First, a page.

noun, plural ca·chets [ka-sheyz, kash-eyz; French ka-she] /kæˈʃeɪz, ˈkæʃ eɪz; French kaˈʃɛ/.
Origin of cachet
Examples from the Web for cachet
Being a fan of Liquid Sky carries the cachet of degenerate hipness to this day, 32 years after it was filmed.Punks, UFOs, and Heroin: How ‘Liquid Sky’ Became a Cult Movie|Daniel Genis|June 2, 2014|DAILY BEAST
“I think there was a cachet about having an African-American president because of guilt,” she said.Sorry, Michele Bachmann. We Are Ready for a Female President. And It’s Partially Because of You.|Eleanor Clift|February 21, 2014|DAILY BEAST
Daniel Gross on how cachet has a way of developing into a real business.
They wanted some of the cachet that came with making and selling hybrids.
The NBCC awards have from the beginning carried the cachet of being judged by the critics themselves.
And besides, that humbug Persse will go and tell everyone in Mayfair, and it will give the whole thing a cachet and a send-off!The Angel|Cyril Arthur Edward Ranger Gull
The cachet of the king of Englands approval has been given to the former, and of that of the king of Spain to the latter.Castles and Chateaux of Old Navarre and the Basque Provinces|Francis Miltoun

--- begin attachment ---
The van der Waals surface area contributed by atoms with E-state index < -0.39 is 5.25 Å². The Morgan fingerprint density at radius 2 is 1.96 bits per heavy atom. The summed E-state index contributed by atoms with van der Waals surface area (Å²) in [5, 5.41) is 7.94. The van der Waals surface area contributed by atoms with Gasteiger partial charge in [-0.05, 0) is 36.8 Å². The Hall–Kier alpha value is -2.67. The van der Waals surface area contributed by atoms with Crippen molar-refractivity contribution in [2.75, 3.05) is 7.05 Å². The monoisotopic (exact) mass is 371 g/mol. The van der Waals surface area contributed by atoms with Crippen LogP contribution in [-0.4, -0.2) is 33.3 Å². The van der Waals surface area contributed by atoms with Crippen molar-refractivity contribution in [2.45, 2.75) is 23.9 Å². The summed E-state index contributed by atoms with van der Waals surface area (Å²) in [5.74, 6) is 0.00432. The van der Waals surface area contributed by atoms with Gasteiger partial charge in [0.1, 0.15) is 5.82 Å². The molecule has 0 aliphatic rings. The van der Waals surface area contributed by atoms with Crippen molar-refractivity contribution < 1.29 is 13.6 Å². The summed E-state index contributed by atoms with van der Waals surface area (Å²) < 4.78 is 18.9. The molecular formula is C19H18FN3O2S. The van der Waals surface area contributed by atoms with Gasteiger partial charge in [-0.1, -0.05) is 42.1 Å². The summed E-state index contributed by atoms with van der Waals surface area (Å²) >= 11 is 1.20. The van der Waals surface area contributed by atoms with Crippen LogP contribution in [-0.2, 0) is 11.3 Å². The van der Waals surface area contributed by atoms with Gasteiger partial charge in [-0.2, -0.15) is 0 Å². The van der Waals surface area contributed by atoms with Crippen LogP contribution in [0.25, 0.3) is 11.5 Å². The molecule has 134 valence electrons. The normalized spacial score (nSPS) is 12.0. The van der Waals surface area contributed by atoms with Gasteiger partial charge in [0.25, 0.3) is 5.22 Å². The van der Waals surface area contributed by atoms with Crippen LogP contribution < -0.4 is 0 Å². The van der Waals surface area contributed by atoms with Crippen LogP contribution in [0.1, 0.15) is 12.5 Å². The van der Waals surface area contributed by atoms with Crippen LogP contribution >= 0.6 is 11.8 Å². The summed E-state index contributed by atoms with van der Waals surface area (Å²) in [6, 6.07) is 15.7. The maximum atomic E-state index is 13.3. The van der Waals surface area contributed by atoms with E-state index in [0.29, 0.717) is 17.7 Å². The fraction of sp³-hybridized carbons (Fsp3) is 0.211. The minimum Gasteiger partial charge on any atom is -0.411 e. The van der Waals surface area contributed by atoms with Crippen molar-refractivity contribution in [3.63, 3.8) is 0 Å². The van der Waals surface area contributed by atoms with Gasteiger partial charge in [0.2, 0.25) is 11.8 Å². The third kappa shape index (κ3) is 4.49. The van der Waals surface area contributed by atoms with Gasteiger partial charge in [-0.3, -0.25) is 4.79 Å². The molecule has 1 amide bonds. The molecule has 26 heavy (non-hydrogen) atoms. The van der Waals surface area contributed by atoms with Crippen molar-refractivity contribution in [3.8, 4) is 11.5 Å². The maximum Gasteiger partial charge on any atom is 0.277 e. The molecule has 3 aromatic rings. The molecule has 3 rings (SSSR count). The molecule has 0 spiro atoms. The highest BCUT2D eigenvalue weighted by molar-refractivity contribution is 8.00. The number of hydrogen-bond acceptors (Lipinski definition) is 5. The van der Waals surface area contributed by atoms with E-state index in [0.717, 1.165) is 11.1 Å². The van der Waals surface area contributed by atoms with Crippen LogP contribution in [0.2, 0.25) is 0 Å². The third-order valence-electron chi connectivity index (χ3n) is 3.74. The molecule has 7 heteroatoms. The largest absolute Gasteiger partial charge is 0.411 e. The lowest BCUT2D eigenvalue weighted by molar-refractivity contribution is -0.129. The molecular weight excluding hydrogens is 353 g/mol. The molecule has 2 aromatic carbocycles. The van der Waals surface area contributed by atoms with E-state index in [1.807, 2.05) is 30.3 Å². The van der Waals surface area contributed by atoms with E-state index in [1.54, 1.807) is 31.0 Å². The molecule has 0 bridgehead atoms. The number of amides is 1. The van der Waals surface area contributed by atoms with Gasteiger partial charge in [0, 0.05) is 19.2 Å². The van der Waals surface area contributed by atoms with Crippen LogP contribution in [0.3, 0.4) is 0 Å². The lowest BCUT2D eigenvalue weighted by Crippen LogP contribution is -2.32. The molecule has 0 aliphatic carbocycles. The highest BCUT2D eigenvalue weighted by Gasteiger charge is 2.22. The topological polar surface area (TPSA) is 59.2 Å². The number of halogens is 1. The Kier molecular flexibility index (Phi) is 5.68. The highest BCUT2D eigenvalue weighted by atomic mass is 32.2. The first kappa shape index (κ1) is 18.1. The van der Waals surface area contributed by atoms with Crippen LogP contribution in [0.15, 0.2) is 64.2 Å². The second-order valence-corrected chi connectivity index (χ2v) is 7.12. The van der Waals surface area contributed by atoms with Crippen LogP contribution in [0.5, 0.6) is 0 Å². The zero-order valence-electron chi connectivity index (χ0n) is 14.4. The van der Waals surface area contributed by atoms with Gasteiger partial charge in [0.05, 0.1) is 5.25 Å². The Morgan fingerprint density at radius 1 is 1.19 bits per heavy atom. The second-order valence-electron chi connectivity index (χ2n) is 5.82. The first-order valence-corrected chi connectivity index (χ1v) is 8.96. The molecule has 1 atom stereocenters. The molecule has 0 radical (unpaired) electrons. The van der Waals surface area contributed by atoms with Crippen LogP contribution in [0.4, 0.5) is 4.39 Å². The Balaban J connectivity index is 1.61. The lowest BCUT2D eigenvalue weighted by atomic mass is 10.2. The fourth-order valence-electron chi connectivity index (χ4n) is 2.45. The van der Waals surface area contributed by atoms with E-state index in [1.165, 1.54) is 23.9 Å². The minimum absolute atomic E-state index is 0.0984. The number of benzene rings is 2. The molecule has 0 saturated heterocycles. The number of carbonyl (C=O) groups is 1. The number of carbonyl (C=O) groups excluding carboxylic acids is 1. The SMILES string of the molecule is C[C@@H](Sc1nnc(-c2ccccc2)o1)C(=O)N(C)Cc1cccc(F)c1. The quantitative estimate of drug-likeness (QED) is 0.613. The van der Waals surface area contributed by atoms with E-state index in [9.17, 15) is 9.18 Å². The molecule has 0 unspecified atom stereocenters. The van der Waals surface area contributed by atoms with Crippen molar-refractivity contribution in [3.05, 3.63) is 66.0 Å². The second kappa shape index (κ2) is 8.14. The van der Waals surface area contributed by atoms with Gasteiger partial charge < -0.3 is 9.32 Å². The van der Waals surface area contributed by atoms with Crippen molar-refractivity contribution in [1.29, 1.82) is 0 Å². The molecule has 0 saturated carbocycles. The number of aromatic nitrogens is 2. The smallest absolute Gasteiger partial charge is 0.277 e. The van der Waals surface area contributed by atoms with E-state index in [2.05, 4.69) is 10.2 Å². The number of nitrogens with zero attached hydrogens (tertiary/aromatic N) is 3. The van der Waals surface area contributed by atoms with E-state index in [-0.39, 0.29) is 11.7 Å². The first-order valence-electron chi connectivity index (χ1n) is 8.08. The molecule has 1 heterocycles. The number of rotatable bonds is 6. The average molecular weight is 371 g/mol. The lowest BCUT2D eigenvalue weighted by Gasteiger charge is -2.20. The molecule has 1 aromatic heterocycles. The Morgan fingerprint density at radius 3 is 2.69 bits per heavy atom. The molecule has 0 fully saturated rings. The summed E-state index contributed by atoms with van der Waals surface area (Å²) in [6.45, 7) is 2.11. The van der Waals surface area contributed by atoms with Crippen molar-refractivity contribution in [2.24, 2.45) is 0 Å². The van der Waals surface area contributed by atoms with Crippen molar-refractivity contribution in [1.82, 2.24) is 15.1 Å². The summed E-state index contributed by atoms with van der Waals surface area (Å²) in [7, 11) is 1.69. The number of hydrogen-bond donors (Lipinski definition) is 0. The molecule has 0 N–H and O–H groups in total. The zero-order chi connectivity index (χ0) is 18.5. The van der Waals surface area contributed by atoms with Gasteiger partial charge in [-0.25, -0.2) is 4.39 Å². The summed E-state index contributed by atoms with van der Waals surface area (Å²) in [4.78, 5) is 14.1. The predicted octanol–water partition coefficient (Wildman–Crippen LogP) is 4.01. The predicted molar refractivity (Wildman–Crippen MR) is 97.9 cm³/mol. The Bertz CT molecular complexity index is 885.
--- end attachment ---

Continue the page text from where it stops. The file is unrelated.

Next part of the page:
To be bidden to this garden-party was in itself a cachet of respectability.From One Generation to Another|Henry Seton Merriman
Mrs. Potten would have been shocked, but Bingham's mellifluous voice gave a "cachet" to his language.The New Warden|Mrs. David G. Ritchie
It gave him a sort of cachet to be seen staying with Kit alone at a watering-place.Mammon and Co.|E. F. Benson
British Dictionary definitions for cachet
Word Origin for cachet
Word Origin and History for cachet
1630s, Scottish borrowing of French cachet "seal affixed to a letter or document" (16c.), from Old French dialectal cacher "to press, crowd," from Latin coactare "constrain" (see cache). Meaning evolving through "(letter under) personal stamp (of the king)" to "prestige." Cf. French lettre de cachet "letter under seal of the king."